Another good meal is a stir fry, whether with veg you brought along (carrots, cucumber, green beans, mange tout, baby sweetcorn etc all keep fairly well if kept cool for a few days) or a can of mixed stir fry, tuna fish, some sauce and some noodles.

And one must not forget the humble baked bean! Perfect simple camping food, great on toast, with sausages, or on its own. Chance to use my favourite cooking gadget the camp toaster! A simple design and far superior to others I've tried (especially the, frankly useless, 4 slice pyramid toaster) This little gem cooks toast faster that you can say, 'is it browned yet?', never take your eye off of the toast! and take care when turning not to burn your fingers!

Extra food options include the simple Pot Noodle, Cup soups (or cans of real soup) and tins of spam etc....

and for incidental snacks (and to throw at your offspring who have woken at silly o'clock demanding breakfast while you are still all sleepy and cosy) some breakfast bars, and some juice cartons too.

For booze, remember to check the festival booze limits, and decant any glass bottles into plastic ones. G&T in tins, is a popular choice, as are cans of lager and wine boxes.

Let me know what festival food you'll be taking.

Disclosure : I was send some Lyons Coffee bags to try. They are excellent ;-)

Tuesday, 27 June 2017

Keeping your cash and valuables safe at a festival

It's a dilemma. Do you take a load of cash to a festival. Or a card and hope for cashpoint machines? Or both?

Taking cash will save you time queueing at the ATM. If there are ATMs then they will probably charge £1.50 or so a time, so you'll need to keep the visits to a minimum, that's beer money going to waste! If you take cash you will probably spend it.

If you take a card it's only one thing to keep safe. But if you lose it you've lost all hope of a fun beer filled festival...and possible petrol for the drive home. Assuming you don't lose it, you will have extensive funds and when you see that sequined jumper with the fur hood at the retro clothing stall for £150 you will be able to buy it.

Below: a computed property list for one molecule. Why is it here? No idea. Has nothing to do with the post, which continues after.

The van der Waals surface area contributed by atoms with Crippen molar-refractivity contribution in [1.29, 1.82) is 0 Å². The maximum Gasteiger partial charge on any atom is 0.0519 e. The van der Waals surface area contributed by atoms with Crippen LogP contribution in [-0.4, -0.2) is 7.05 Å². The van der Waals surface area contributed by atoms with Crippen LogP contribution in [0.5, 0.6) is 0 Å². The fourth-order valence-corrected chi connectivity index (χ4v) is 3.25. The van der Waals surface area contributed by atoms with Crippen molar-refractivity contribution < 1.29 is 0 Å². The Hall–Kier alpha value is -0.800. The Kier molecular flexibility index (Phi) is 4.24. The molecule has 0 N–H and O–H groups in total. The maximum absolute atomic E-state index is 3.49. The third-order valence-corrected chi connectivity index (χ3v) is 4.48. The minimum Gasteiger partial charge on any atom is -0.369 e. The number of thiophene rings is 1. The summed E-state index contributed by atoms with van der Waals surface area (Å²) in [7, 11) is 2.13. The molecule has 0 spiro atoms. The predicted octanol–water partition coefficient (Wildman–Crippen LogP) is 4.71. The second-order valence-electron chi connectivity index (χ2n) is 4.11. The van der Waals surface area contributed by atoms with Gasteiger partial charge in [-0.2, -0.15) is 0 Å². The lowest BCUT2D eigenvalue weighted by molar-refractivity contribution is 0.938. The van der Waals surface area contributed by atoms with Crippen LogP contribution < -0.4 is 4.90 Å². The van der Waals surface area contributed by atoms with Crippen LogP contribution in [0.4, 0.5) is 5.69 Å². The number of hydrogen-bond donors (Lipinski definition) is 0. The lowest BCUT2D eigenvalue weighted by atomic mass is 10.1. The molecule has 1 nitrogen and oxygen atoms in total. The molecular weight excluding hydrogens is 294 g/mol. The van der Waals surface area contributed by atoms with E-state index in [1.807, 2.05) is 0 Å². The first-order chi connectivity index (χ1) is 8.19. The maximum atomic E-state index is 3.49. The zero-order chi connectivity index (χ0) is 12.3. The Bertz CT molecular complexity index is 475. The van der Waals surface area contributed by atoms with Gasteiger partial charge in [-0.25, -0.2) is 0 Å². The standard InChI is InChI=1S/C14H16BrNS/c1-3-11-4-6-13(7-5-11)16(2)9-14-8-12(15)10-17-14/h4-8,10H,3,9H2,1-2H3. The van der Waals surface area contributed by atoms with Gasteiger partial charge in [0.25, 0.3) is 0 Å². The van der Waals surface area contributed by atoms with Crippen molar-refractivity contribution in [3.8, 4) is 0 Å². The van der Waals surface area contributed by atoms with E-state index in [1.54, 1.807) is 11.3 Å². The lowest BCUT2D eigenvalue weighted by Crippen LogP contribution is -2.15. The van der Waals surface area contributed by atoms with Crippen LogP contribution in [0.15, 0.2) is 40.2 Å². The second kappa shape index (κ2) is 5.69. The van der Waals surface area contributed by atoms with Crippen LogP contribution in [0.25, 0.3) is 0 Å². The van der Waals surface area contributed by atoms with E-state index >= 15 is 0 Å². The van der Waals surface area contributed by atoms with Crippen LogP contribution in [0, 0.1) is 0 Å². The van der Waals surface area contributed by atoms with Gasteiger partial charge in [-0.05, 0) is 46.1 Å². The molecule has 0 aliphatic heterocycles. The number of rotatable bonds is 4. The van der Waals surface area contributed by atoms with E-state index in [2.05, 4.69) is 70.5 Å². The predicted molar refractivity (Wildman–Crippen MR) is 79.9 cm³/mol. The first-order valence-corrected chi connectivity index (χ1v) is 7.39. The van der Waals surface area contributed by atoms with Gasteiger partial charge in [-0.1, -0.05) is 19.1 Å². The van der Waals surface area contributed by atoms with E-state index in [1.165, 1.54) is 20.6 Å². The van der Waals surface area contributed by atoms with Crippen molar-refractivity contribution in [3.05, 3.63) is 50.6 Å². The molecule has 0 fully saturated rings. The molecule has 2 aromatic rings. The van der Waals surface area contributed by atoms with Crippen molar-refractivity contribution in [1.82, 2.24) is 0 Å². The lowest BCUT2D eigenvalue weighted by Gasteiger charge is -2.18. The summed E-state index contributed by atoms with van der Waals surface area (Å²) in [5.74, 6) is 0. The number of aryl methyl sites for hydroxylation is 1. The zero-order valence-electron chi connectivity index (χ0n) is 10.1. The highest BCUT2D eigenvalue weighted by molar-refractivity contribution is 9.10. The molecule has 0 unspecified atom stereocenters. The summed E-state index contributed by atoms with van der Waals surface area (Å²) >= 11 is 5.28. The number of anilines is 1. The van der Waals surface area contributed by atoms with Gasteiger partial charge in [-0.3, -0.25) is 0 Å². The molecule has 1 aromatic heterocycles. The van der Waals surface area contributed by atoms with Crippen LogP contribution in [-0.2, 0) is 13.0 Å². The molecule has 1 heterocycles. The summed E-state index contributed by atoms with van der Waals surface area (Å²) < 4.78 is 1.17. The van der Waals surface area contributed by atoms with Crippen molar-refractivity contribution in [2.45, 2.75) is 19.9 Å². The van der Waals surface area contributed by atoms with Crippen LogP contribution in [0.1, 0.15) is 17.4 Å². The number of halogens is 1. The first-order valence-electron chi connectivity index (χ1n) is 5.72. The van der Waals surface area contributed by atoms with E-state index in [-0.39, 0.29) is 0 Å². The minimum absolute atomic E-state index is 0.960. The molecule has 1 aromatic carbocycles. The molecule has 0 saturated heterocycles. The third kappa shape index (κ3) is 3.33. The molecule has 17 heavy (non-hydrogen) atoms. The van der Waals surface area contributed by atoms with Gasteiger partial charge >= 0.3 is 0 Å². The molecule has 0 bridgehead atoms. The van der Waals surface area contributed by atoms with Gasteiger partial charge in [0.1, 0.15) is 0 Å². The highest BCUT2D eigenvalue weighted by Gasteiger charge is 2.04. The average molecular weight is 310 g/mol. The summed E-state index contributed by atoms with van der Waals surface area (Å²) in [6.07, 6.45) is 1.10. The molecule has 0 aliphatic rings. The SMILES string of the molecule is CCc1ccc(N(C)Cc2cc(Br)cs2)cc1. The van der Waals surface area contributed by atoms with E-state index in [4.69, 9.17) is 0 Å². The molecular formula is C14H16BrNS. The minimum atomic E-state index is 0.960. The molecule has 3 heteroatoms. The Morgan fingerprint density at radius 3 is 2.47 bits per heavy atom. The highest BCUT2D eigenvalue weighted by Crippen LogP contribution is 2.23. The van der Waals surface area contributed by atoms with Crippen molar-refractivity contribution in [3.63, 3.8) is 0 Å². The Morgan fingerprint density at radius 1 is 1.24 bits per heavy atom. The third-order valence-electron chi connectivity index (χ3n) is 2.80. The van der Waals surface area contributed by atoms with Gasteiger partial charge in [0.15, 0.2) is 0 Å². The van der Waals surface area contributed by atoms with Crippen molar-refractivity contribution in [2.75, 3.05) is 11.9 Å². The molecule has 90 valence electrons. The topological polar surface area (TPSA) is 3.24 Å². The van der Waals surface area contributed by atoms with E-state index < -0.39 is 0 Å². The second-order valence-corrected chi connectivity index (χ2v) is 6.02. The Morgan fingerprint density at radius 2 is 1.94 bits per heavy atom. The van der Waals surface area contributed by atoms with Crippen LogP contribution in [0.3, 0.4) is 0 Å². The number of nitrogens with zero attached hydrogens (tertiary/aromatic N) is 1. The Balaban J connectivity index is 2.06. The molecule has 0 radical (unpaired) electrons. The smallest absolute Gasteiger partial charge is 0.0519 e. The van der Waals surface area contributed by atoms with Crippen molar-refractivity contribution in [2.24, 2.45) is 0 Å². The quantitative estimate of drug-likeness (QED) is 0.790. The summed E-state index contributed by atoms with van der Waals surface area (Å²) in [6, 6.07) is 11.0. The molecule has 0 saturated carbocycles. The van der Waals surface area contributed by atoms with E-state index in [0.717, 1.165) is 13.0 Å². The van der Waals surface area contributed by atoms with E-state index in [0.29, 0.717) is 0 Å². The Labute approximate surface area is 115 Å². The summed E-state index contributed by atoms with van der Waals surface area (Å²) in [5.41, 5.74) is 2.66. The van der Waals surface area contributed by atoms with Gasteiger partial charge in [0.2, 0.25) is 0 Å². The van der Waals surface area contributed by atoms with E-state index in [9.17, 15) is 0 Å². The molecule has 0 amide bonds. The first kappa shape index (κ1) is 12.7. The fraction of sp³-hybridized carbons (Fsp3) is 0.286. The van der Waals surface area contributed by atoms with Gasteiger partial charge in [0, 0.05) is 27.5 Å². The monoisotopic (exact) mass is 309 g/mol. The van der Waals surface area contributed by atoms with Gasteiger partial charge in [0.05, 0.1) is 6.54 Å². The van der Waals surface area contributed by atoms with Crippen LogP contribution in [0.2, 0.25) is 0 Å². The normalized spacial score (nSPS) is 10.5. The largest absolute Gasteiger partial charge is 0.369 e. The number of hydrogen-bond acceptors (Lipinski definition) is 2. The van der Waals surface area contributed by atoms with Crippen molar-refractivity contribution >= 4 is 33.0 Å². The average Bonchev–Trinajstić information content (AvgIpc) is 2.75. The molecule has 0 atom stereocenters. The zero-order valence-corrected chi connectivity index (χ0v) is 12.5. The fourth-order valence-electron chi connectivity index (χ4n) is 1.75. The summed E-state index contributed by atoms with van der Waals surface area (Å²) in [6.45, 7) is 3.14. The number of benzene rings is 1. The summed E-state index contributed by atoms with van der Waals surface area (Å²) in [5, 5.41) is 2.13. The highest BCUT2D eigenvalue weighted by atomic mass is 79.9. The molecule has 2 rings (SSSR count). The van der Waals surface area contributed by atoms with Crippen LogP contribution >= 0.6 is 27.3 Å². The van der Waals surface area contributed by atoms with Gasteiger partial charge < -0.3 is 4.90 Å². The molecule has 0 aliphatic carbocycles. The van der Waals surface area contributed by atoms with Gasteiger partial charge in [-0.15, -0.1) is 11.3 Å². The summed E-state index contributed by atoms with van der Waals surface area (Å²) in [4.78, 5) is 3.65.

I tend to favour taking both, I budget for what I can afford and take that in cash, but I also take a card in case of the aforementioned fur and sequin thingy.

Whatever you choose, how can you keep your cash, card (and car keys, phone etc) safe, not only from theft (sadly there often is theft at a large event) but from loss too?

Here are some top tips.

  • Spread out the cash. However much you decide to take, £30, £300, £3000 don't put all of your cash eggs in one basket. Spread the money equally around. If you travel in a group be sure you each carry some of the cash, and that each person spreads what they carry.
  • Places to carry the cash (which you have split into equal bundles) include, the front deep pocket of your jeans, your handbag - some in a purse, some in a zipped pocket, a bum bag, your bra (this is easier for ladies, but makes paying for cocktails more fun), your pants (you can sew a small material pouch and safety pin it inside trousers or skirts), any zipped pocket in your clothing.
  • When in the tent ensure your valuables are kept with you in the sleeping area, anyone could sneak into a porch area and take a bag in the night. Pushing everything down the bottom of your sleeping bag is safest.
  • Don't leave bags with valuables in them laying about. If you phone is in the picnic basket, take it out and take it with you when you nip to the loo or ensure an adult is left in charge.
  • Take care in the loos that you don't drop anything! Hang bags etc on the hook on the back of the door and don't leave your phone (or car keys!)  in your jeans or you may hear an ominous 'splop' when you pull them down!
  • Some festivals have lockers for valuables and you can hire these by the day. I've never used them and am not sure if they advertise you have valuables or keep them safe - I guess that they are not insured but many have security staff to keep an eye on them.
  • You can hide money, cards and car keys in your tent but it's risky. Don't bother to use a tent padlock, that just tells people valuable things are inside, and most tents can be easily cut with a penknife (I know it's horrible to think people would stoop so low - but they do!) If you hide things try to pick places no one would look - not in a sleeping bag! - and that would take a bit of searching for, thieves are unlikely to want to hang around for long, as before don't put all the cash in one place. (but on the whole I'd advise that you don't leave valuables in the tent)
  • Look out for the campers around you. Get to know the people camping near you and ask any 'stranger' who looks like they may be entering nearby tents who they are.

Have fun and stay safe - have I missed anything? How do you keep valuables safe at a festival?